The conclusion of yesterday’s dinner between President Trump and Russian President Vladimir Putin may have some pundits in the United States caught off guard. Given the ongoing debate about Trump’s Russia connections, and the still high stakes involved in Russia’s nearly two-year effort to intervene in the 2016 presidential election, the summit was apparently not expected to be a smooth ride. In the end, it was a constructive one. On the serious agenda — discussions of North Korea, Iran, terrorism and Ukraine — Trump and Putin acknowledged areas of agreement and ultimately agreed to work toward a de-escalation of existing conflicts.
Less visible, perhaps, but no less consequential, was Trump’s request that Putin end the country’s targeted assassinations of Russian critics abroad, one of the practices Trump disapproves of but Trump has not brought up during his brief term in office. There were at least three such killings this year — a nuclear physicist, a former Russian deputy defense minister and an outspoken member of the Russian opposition leader Boris Nemtsov — and both Putin and Trump made clear yesterday that they would work toward bringing an end to the actions. However, it’s far from certain that Putin will comply. This is especially true since yesterday’s meeting wasn’t an official summit and doesn’t mark the beginning of a formal diplomatic dialogue. It may or may not lead to anything more than a rhetorical exchange.
Trump and Putin have said a lot of warm things about each other — in Putin’s case, with great gusto — but the fact is that there are a lot of dangerous positions that the two leaders are each taking. At a minimum, they are making it clear that they do not value the legitimacy of American democratic institutions, values and tradition; that they believe in the power of a strong leader and denigrate institutions and institutions that they think are promoting weakness. Although some of the behavior appears innocent, Trump’s continued need to retreat to the vague phrases “I hope” and “When I say things, I mean them,” only suggests his eagerness to risk political annihilation by saying crazy things and then immediately quiting when more than one day pass without saying the words “I meant it.” Putin and Trump are not only putting out conflicting signals on the importance of democracy and its defense, they are actually speaking to the strength of their respective positions, with Putin openly hostile to democratic institutions and Trump giving tacit support to those who are willing to challenge American institutions and traditions.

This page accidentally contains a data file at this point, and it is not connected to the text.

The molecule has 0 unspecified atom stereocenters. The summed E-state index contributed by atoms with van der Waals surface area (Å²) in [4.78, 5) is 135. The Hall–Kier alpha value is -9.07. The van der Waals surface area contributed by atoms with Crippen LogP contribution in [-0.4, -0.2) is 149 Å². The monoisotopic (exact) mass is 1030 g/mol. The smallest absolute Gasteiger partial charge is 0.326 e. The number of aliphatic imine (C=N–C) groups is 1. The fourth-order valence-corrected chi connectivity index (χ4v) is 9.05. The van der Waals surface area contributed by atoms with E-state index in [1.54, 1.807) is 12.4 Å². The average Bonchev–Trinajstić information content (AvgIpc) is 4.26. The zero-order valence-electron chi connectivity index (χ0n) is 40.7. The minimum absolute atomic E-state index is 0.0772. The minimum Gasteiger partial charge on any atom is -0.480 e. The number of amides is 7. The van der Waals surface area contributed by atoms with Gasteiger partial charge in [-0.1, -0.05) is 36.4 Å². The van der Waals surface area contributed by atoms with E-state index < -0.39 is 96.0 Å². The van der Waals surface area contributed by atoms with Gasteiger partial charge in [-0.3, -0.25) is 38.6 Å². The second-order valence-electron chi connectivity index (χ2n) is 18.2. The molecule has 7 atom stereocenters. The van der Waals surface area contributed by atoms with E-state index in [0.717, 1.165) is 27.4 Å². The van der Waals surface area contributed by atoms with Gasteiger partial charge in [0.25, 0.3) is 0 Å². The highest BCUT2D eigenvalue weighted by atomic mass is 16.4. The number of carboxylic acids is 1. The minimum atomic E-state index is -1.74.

And that is where they have been increasingly for some time. This is what Putin has said about American democracy: “It appears that the political opposition and the popular representatives are being stripped of their authority. This is one of the most brutal developments in our country.” This is what Trump has said about Russian democracy: “I really believe that President Putin was just kidding. That he has absolutely no idea what he’s talking about.” Although there have been many claims in the American press that both Trump and Putin are delegitimizing the American system of government, Putin appears to have been more emphatic than Trump in expressing support for the primacy of his country’s political system.
While the long view of U.S.-Russian relations suggests that it is impossible to accurately predict the course of things in Russia, it is not a far reach to suggest that Putin is far more optimistic about the potential of his regime than Trump is. It is extremely unlikely that Putin would even acknowledge the existence of real democratic values in Russia if the United States were a democracy and public opinion in the United States were weak and demoralized. This may be the end point of Putin’s attempt to reassert Russia’s place in the international community, trying to convince himself and his allies that their politics and political system are more legitimate than those of the United States. In that respect, Trump may only be exacerbating his power struggle with Putin, rather than playing a positive role in this discussion.
At the least, it would be sensible for Trump to take a step back from escalating the confrontation with Putin. To the extent that this threat to the possibility of conflict becomes part of the flow of rhetoric, it’s possible that Trump might continue the practice of repeating the things he says, even as others follow suit and as the threat of a confrontation becomes more public, including (likely) even more belligerent comments by Trump in the future. This will provide Putin with the weapon of the threat to pull back his friends and associates from the United States in retaliation for any perceived offenses. This is a pernicious development in American-Russian relations. It is not in the interests of either country, or of a world in which imperfect democratic systems are the common currency.